In-vessel-retention (IVR) of molten core debris by external reactor vessel cooling (ERVC) technique has been proposed as the severe accident management strategy for advanced PWRs like CAP1400. CHF limits decide the maximum heat removal capacity of ERVC which have been widely tested by many investigators. Several researches have proved that the CHF limit and its mechanism are strongly related to the vapor motions and two phase flow characteristics. However, the two phase flow characteristics in the downward facing boiling process of ERVC have been rarely reported in the literature. In the present research, a three-dimensional visual experimental apparatus is developed to investigate the downward facing boiling phenomena and CHF limits for ERVC. The vapor morphology at different heat flux levels and inclination angles of the heating surface is carefully studied. The visual results show significant differences in vapor morphology between 3-D ERVC and 2-D slice ERVC experiments in the vessel bottom region. Vapor motion characteristics corresponding to the occurrence of CHF are examined by determining the boiling cycle frequency and maximum vapor height. The effect of inclination angle on the vapor morphology is identified and the local variation of CHF along the vessel outer surface is measured. Vapor motion characteristics are investigated quantitatively by advanced image processing technics. The dependence of boiling cycle on inclination angle is revealed. In addition, the effect of bottom heating on the downstream CHF behavior is investigated, and the mechanism responsible for the influence that is revealed by the vapor morphology is determined. The present study provides an in-depth physical understanding of the 3-D downward facing boiling process during ERVC that can be useful for hydrodynamic modeling of the CHF phenomenon.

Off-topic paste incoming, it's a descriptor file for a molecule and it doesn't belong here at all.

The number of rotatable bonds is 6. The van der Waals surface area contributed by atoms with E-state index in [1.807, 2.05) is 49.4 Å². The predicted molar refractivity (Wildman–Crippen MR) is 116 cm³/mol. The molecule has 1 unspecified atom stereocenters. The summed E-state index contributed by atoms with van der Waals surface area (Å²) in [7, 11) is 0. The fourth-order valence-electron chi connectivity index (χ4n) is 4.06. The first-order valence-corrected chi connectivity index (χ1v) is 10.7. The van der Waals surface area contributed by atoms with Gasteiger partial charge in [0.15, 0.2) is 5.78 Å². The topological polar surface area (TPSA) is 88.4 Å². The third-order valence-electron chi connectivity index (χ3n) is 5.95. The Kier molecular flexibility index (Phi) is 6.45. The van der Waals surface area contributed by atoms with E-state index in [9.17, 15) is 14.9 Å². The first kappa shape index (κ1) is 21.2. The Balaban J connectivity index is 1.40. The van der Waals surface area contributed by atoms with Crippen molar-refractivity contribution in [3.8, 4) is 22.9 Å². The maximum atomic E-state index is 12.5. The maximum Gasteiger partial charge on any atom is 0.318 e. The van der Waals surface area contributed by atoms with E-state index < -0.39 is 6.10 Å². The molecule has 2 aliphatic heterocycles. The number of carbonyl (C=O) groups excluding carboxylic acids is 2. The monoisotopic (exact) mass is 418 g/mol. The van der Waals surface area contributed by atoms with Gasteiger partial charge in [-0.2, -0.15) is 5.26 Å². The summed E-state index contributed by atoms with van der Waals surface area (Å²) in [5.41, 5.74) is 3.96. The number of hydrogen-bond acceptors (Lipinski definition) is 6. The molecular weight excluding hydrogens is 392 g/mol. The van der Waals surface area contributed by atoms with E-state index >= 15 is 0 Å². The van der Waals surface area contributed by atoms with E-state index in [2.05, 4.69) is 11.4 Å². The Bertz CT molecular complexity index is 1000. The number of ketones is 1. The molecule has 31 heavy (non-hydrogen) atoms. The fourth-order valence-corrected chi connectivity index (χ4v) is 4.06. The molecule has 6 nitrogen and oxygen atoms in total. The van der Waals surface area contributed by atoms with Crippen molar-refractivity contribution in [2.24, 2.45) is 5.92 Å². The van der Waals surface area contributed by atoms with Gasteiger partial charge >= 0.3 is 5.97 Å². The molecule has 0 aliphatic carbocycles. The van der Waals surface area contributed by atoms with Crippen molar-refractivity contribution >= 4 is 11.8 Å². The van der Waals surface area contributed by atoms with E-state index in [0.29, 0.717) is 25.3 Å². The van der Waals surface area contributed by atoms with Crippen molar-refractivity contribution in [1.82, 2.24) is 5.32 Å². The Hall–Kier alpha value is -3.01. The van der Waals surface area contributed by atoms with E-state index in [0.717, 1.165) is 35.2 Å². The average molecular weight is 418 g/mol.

All Science Journal Classification (ASJC) codes
- Nuclear and High Energy Physics
- Nuclear Energy and Engineering
- Materials Science(all)
- Safety, Risk, Reliability and Quality
- Waste Management and Disposal
- Mechanical Engineering